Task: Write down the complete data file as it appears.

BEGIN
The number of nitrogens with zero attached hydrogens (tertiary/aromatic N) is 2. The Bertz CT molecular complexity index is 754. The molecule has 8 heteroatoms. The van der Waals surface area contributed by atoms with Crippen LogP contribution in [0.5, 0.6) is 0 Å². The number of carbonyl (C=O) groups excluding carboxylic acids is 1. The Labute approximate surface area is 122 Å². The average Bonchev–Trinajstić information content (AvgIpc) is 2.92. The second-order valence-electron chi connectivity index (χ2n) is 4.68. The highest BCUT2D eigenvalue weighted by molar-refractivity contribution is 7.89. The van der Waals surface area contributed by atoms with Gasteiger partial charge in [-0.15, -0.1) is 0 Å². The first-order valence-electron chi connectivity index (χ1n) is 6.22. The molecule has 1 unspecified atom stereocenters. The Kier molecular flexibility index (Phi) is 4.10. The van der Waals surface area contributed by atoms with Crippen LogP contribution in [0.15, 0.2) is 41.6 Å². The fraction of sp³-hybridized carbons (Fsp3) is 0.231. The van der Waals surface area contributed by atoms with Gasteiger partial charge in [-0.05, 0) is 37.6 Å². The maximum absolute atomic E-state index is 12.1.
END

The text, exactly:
The number of nitrogens with zero attached hydrogens (tertiary/aromatic N) is 2. The Bertz CT molecular complexity index is 754. The molecule has 8 heteroatoms. The van der Waals surface area contributed by atoms with Crippen LogP contribution in [0.5, 0.6) is 0 Å². The number of carbonyl (C=O) groups excluding carboxylic acids is 1. The Labute approximate surface area is 122 Å². The average Bonchev–Trinajstić information content (AvgIpc) is 2.92. The second-order valence-electron chi connectivity index (χ2n) is 4.68. The highest BCUT2D eigenvalue weighted by molar-refractivity contribution is 7.89. The van der Waals surface area contributed by atoms with Gasteiger partial charge in [-0.15, -0.1) is 0 Å². The first-order valence-electron chi connectivity index (χ1n) is 6.22. The molecule has 1 unspecified atom stereocenters. The Kier molecular flexibility index (Phi) is 4.10. The van der Waals surface area contributed by atoms with Crippen LogP contribution in [0.15, 0.2) is 41.6 Å². The fraction of sp³-hybridized carbons (Fsp3) is 0.231. The van der Waals surface area contributed by atoms with Gasteiger partial charge in [-0.05, 0) is 37.6 Å². The maximum absolute atomic E-state index is 12.1.